They hardly deserve a standing ovation -- but Governor Cuomo and Mayor de Blasio should at least get to hear the sound of one hand clapping for pushing for reforms that would make it easier for millions of New Yorkers to cast their ballots. Unfortunately, the devil is lurking in the details and, for now, the details of both of their plans aren’t quite angelic.

The governor yesterday proposed funding an initiative for early voting in at least one polling site in every county across the state. While it’s a small step, it would be a significant one for New York, allowing us to join 37 other states in casting our ballots before an official election day. The stumbling block may be the Republican-led State Senate which has shown little interest in driving up voter turnout in a state where GOP enrollment is dipping compared to the Democrats. It’s up to the governor to pound away at the issue – and pressure the splintered Democratic Senators to unite behind early voting.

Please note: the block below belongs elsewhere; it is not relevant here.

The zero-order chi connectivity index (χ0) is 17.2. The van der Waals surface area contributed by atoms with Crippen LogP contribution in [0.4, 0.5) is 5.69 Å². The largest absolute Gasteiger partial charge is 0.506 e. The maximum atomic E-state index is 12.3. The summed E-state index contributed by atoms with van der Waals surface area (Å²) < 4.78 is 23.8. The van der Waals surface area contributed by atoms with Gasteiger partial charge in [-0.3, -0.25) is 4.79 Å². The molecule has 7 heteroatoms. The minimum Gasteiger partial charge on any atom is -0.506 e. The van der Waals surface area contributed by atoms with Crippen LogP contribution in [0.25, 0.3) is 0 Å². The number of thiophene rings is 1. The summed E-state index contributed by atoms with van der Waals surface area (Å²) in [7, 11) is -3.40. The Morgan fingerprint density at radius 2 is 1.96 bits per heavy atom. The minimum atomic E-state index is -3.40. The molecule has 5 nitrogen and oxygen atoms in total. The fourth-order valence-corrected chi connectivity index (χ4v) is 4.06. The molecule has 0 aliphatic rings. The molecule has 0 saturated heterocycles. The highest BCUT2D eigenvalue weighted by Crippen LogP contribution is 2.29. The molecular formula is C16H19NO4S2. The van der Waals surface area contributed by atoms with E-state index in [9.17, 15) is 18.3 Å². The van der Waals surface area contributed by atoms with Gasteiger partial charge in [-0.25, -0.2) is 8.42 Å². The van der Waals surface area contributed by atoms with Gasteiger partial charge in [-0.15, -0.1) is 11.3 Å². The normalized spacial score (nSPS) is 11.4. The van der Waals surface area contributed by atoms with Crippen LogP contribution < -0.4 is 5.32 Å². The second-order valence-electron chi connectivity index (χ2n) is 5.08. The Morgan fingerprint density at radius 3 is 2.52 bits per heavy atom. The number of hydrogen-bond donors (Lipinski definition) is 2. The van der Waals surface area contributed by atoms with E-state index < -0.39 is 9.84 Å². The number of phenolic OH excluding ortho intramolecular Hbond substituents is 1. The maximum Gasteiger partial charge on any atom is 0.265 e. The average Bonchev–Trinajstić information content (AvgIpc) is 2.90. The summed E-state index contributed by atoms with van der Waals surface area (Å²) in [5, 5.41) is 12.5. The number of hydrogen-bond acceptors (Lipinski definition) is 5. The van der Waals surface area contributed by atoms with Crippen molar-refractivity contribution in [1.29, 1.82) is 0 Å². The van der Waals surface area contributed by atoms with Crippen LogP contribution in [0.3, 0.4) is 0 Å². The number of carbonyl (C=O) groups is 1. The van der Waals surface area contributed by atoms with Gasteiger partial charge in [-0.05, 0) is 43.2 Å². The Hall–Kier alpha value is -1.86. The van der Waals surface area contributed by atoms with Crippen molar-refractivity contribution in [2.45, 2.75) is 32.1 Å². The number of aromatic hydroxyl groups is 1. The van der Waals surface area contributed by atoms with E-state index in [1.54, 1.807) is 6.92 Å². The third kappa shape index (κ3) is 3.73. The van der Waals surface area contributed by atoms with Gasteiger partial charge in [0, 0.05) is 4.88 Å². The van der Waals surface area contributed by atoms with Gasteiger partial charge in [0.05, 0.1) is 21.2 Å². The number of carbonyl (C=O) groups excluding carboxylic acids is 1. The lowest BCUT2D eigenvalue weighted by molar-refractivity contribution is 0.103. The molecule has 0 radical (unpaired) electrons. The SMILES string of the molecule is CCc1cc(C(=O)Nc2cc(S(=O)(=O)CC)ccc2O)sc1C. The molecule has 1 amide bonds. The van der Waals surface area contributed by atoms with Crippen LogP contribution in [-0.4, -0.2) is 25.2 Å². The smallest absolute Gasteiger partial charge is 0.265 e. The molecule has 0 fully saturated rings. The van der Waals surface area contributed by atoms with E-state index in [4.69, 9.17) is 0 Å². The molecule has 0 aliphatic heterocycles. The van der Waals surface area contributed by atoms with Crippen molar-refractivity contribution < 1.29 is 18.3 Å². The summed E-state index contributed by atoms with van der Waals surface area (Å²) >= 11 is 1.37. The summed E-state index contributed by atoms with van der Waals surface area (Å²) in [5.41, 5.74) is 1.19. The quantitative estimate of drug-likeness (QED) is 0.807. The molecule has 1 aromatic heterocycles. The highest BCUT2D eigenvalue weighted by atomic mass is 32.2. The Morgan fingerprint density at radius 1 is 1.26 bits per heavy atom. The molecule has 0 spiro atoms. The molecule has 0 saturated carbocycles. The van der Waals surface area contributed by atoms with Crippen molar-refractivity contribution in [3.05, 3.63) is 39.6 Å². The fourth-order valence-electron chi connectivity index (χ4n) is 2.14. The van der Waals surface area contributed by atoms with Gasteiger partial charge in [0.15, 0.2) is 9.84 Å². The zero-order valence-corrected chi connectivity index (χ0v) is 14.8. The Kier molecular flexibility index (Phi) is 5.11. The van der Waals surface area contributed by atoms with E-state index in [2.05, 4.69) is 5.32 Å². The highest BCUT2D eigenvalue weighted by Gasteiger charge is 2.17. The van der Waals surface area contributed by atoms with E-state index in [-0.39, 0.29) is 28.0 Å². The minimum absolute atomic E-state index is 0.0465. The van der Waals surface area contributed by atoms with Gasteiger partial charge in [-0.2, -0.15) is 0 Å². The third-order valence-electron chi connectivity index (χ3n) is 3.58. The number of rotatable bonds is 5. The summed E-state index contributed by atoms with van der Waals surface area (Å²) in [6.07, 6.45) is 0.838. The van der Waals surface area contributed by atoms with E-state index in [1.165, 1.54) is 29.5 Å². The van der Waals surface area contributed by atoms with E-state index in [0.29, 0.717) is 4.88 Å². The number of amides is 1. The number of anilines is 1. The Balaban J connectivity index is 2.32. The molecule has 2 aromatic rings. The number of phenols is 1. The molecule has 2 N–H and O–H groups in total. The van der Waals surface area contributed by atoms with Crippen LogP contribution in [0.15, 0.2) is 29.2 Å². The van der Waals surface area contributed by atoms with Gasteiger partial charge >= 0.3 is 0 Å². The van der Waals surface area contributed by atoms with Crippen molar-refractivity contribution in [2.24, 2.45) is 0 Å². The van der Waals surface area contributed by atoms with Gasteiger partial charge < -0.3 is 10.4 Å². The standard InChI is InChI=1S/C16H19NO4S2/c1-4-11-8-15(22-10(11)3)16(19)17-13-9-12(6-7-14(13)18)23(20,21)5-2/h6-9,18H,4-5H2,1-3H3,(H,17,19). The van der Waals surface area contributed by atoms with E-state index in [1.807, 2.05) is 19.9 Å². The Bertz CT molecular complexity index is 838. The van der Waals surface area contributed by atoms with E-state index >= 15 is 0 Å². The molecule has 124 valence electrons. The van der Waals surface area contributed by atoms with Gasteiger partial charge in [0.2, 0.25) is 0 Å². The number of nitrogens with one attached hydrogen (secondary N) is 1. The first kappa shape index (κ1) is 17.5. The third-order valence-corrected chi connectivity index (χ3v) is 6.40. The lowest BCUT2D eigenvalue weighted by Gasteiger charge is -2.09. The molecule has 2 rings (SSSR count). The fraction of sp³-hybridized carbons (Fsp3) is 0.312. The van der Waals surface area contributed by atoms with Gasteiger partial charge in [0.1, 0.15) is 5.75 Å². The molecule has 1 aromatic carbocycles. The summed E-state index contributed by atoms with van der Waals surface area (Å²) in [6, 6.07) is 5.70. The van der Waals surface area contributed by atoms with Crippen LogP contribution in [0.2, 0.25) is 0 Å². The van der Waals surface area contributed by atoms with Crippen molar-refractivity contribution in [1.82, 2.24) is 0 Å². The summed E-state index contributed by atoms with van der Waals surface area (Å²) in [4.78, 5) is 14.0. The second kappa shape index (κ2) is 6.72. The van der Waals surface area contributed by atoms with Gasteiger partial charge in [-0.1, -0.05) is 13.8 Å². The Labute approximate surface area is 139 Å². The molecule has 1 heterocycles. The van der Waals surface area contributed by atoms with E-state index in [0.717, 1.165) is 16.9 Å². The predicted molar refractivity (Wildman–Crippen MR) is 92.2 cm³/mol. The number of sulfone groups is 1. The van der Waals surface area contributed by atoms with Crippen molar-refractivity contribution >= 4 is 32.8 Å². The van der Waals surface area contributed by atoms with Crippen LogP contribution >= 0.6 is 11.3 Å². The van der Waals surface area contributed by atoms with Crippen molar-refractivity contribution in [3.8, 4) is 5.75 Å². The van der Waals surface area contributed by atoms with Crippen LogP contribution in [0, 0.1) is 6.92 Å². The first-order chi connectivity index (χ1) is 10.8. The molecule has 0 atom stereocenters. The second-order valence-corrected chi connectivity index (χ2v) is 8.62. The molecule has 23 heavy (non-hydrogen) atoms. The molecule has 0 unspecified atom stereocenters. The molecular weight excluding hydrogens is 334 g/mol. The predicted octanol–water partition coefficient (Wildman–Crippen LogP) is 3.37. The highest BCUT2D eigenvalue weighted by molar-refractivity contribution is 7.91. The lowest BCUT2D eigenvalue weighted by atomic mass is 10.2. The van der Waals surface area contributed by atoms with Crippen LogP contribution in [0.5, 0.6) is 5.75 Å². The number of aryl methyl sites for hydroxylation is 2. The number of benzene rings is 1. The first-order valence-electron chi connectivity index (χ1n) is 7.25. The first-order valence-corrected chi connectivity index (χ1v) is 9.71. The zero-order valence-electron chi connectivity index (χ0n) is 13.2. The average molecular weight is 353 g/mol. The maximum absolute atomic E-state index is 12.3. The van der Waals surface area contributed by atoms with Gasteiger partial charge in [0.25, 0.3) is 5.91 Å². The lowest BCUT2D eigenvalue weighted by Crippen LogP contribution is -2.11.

And speaking of splintered, it’s high time that the state’s Congressional primaries and legislative primaries be held on the same day – rather than having one primary in June and another in September. Assembly Speaker Carl Heastie sounds ready to move the September primary away from the anniversary of 9/11 and to September 13th – a Thursday. If you really want to encourage voter participation and not just give it lip service, you’d pick one day for everyone to vote in a primary, rather than two. This could be another issue for both the governor and the mayor to embrace if they want to see voting increase.

And while Mayor de Blasio is promising to promote voter participation as a centerpiece of his State of the City address tonight, he also is coming up with an odd proposal to amend the city’s charter to change contribution limits set by the city’s Campaign Finance Board.

City Council Speaker Corey Johnson took to Twitter last night, noting that the Council has typically worked at setting the limits with the board, adding: “Why do we need a commission to do that?”

It’s a fair question but let’s give the mayor and the governor some credit for finally addressing the pitiful turnout surrounding New York’s elections -- and trying to come up with some answers.


Bob Hardt